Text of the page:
By Mathieu Bonkoungou
OUAGADOUGOU, April 8 (Reuters) - Shops and businesses were shuttered in Burkina Faso's capital on Tuesday in a general strike called by unions over soaring costs of food and fuel that triggered riots in the West African state in February.
Rising food prices due to a combination of high oil and fuel prices, increased demand for food in Asia, the growing use of farmland and crops for biofuels and speculation on futures markets have prompted violent protests around the world.
After the February riots, Burkina's government agreed to a three-month suspension of import duties on staple foods, and last week it announced a raft of supplementary measures to help the land-locked country's poor cope with high prices.
They included extending the import duties suspension to six months and increasing the cheaper tranches of electricity and water bills designed to help poor households.
But unions are demanding further price cuts for food and a 25 percent increase in public sector salaries and pensions, and pressed ahead with the two-day general strike that began on Tuesday.
"This government doesn't understand any other language than force. All the concessions it has made so far have followed forceful actions. We must stand firm," Alain Bande, a teller at a bank in Burkina's capital Ouagadougou, told Reuters.
Banks, shops, schools and government offices all stayed shut and even traders who normally scrape a living running informal stalls on street corners in the city centre stayed at home.
"There has to be a relation between buying power and the cost of living. The government will also have to contain prices and monitor the quality and quantity of products (on the market)," union spokesman Laurent Ouedraogo said.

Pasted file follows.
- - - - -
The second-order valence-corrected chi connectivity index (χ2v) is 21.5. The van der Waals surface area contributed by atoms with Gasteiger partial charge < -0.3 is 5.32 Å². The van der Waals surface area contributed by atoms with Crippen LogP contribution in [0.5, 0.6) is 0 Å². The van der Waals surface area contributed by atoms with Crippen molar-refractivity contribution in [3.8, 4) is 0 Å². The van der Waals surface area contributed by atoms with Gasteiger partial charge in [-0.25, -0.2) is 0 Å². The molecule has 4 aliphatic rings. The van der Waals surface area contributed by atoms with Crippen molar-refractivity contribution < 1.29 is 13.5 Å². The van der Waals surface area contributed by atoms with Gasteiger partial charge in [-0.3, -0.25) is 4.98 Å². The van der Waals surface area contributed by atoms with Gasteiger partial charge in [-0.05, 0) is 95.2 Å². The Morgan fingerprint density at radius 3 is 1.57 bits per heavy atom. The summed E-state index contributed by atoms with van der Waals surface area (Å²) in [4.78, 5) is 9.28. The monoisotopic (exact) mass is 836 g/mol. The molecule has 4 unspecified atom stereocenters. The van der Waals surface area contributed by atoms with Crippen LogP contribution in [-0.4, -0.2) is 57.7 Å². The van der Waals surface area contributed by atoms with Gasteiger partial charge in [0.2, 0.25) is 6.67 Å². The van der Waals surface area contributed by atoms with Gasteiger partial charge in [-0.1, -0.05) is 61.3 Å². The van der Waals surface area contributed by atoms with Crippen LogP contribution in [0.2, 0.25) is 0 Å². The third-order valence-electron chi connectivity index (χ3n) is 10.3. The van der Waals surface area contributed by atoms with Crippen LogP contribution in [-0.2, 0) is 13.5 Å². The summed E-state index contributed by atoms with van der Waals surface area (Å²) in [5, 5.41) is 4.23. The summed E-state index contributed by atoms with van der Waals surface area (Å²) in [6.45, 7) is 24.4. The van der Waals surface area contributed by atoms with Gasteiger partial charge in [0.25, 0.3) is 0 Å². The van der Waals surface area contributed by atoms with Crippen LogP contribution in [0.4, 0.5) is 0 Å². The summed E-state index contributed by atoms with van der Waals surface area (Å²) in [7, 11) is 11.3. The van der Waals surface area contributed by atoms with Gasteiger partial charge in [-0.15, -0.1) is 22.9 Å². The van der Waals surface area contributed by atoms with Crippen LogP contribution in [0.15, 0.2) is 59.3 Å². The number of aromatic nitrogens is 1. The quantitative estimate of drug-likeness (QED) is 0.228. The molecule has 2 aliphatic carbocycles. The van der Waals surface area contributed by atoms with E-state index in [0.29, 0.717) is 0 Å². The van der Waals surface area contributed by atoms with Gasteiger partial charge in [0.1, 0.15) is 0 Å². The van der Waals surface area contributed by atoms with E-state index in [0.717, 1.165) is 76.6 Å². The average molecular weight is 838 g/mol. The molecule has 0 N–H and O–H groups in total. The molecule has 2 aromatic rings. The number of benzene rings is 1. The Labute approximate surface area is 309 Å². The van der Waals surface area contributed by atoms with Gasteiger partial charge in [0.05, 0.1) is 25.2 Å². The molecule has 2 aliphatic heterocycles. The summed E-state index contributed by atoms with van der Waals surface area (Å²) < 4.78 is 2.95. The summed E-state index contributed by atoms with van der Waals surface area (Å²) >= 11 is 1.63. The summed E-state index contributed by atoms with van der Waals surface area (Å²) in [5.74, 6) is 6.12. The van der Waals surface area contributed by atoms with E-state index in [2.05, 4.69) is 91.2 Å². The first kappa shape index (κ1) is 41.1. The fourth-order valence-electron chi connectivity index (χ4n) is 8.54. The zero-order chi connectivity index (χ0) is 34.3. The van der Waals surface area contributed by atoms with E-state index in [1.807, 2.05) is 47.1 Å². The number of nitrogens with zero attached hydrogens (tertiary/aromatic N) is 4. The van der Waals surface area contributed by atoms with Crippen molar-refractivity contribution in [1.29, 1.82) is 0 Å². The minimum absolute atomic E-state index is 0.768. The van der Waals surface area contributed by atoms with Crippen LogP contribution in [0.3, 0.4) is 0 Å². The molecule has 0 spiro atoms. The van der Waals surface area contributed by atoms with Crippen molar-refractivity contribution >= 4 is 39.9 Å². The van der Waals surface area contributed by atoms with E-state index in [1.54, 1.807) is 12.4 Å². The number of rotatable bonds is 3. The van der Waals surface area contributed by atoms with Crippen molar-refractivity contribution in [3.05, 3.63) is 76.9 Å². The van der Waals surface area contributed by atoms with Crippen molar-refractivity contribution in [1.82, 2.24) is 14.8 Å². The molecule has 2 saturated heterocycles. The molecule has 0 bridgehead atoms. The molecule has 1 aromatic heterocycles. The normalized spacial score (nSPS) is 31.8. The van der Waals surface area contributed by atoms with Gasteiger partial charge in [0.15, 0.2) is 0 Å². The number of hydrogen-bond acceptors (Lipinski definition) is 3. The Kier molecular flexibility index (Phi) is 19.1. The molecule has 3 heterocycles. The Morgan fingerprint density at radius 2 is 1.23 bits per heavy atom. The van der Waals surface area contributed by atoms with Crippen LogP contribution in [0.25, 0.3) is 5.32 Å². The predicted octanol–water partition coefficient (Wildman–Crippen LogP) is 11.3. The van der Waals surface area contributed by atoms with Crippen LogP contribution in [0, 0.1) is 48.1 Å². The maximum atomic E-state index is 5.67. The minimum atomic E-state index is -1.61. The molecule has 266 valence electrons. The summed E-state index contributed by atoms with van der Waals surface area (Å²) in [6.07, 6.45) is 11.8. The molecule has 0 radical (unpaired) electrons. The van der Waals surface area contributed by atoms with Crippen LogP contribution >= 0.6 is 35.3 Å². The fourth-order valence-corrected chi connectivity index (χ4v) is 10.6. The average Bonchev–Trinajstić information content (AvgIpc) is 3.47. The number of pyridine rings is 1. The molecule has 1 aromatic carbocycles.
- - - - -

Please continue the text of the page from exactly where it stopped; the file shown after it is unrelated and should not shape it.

There was no sign of violence and unions did not announce any plans for any march or mass demonstration.
That reduced chances of a repeat of the February violence in which more than 300 people were arrested after widespread looting and clashes with police in Ouagadougou and the second city Bobo-Dioulasso, the centre of the country's vital agricultural trade.
"We haven't closed for fear of vandalism. The high cost of living is hitting everybody. Businesses have not been making money recently. We should all help out the public servants in the strike," said Sidiki Kabore, a clothes seller.
However, the government said there was little chance of the unions' demands for public salary increases being met.
"The current economic climate prevents us from raising salaries straight away. The state has already made an effort in abandoning customs duties and VAT (value added tax) on certain staple foods," Finance Minister Jean-Baptiste Compaore said.
"Therefore there are no more resources to increase salaries in the immediate future. And we must not forget that raising salaries in itself would fuel inflation," he said. (For full Reuters Africa coverage and to have your say on the top issues, visit: africa.reuters.com) (Writing by Alistair Thomson)